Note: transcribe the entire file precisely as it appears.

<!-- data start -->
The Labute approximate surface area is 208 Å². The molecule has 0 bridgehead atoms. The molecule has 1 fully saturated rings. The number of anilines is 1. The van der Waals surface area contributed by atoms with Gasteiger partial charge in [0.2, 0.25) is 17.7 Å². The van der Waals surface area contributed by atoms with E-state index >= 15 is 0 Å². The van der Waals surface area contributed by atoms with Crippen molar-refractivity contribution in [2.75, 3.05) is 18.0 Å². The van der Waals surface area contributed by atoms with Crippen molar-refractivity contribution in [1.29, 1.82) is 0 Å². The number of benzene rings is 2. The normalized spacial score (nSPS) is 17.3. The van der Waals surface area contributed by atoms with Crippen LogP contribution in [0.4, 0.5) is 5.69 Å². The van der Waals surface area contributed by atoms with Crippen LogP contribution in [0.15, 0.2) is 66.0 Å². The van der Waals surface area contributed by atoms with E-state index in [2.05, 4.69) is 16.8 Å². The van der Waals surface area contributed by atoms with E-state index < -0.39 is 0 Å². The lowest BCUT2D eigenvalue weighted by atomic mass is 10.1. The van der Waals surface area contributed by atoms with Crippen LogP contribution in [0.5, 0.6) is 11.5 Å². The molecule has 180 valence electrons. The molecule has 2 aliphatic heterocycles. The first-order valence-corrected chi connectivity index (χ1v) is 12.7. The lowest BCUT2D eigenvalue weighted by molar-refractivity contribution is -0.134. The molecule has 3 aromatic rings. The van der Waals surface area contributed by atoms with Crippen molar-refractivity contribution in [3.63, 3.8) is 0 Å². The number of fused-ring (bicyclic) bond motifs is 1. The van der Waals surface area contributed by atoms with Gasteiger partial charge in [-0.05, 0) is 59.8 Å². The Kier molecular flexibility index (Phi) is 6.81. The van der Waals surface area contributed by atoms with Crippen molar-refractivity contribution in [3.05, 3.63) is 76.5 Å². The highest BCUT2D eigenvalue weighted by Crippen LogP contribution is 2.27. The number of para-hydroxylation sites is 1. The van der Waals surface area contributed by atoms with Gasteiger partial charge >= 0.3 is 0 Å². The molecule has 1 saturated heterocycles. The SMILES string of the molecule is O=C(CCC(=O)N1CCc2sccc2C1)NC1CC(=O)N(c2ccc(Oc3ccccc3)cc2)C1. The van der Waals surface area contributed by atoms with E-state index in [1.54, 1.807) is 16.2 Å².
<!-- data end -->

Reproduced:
The Labute approximate surface area is 208 Å². The molecule has 0 bridgehead atoms. The molecule has 1 fully saturated rings. The number of anilines is 1. The van der Waals surface area contributed by atoms with Gasteiger partial charge in [0.2, 0.25) is 17.7 Å². The van der Waals surface area contributed by atoms with E-state index >= 15 is 0 Å². The van der Waals surface area contributed by atoms with Crippen molar-refractivity contribution in [2.75, 3.05) is 18.0 Å². The van der Waals surface area contributed by atoms with Crippen molar-refractivity contribution in [1.29, 1.82) is 0 Å². The number of benzene rings is 2. The normalized spacial score (nSPS) is 17.3. The van der Waals surface area contributed by atoms with Crippen LogP contribution in [0.4, 0.5) is 5.69 Å². The van der Waals surface area contributed by atoms with Crippen LogP contribution in [0.15, 0.2) is 66.0 Å². The van der Waals surface area contributed by atoms with E-state index in [2.05, 4.69) is 16.8 Å². The van der Waals surface area contributed by atoms with E-state index < -0.39 is 0 Å². The lowest BCUT2D eigenvalue weighted by atomic mass is 10.1. The van der Waals surface area contributed by atoms with Crippen LogP contribution in [0.5, 0.6) is 11.5 Å². The molecule has 180 valence electrons. The molecule has 2 aliphatic heterocycles. The first-order valence-corrected chi connectivity index (χ1v) is 12.7. The lowest BCUT2D eigenvalue weighted by molar-refractivity contribution is -0.134. The molecule has 3 aromatic rings. The van der Waals surface area contributed by atoms with Crippen molar-refractivity contribution in [3.63, 3.8) is 0 Å². The number of fused-ring (bicyclic) bond motifs is 1. The van der Waals surface area contributed by atoms with Gasteiger partial charge in [-0.05, 0) is 59.8 Å². The Kier molecular flexibility index (Phi) is 6.81. The van der Waals surface area contributed by atoms with Crippen molar-refractivity contribution in [3.05, 3.63) is 76.5 Å². The highest BCUT2D eigenvalue weighted by Crippen LogP contribution is 2.27. The number of para-hydroxylation sites is 1. The van der Waals surface area contributed by atoms with Gasteiger partial charge >= 0.3 is 0 Å². The molecule has 1 saturated heterocycles. The SMILES string of the molecule is O=C(CCC(=O)N1CCc2sccc2C1)NC1CC(=O)N(c2ccc(Oc3ccccc3)cc2)C1. The van der Waals surface area contributed by atoms with E-state index in [1.54, 1.807) is 16.2 Å².